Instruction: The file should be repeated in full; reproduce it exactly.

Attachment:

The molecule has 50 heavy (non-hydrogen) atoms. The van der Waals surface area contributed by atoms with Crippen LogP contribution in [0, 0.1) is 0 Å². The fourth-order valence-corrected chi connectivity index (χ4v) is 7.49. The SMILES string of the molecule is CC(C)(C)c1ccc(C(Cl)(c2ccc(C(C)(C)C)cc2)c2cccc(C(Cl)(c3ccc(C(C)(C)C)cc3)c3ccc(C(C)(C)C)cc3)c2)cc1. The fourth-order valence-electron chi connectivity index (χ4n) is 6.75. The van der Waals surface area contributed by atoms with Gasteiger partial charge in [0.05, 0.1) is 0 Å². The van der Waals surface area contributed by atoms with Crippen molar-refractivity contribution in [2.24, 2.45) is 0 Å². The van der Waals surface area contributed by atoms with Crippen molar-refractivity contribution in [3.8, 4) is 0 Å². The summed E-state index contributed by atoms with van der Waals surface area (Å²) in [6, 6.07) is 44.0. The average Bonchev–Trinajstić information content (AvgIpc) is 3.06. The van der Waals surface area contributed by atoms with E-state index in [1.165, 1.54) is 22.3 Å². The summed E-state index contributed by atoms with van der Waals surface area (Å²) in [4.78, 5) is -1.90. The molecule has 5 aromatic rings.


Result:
The molecule has 50 heavy (non-hydrogen) atoms. The van der Waals surface area contributed by atoms with Crippen LogP contribution in [0, 0.1) is 0 Å². The fourth-order valence-corrected chi connectivity index (χ4v) is 7.49. The SMILES string of the molecule is CC(C)(C)c1ccc(C(Cl)(c2ccc(C(C)(C)C)cc2)c2cccc(C(Cl)(c3ccc(C(C)(C)C)cc3)c3ccc(C(C)(C)C)cc3)c2)cc1. The fourth-order valence-electron chi connectivity index (χ4n) is 6.75. The van der Waals surface area contributed by atoms with Gasteiger partial charge in [0.05, 0.1) is 0 Å². The van der Waals surface area contributed by atoms with Crippen molar-refractivity contribution in [2.24, 2.45) is 0 Å². The van der Waals surface area contributed by atoms with Crippen molar-refractivity contribution in [3.8, 4) is 0 Å². The summed E-state index contributed by atoms with van der Waals surface area (Å²) in [6, 6.07) is 44.0. The average Bonchev–Trinajstić information content (AvgIpc) is 3.06. The van der Waals surface area contributed by atoms with E-state index in [1.165, 1.54) is 22.3 Å². The summed E-state index contributed by atoms with van der Waals surface area (Å²) in [4.78, 5) is -1.90. The molecule has 5 aromatic rings.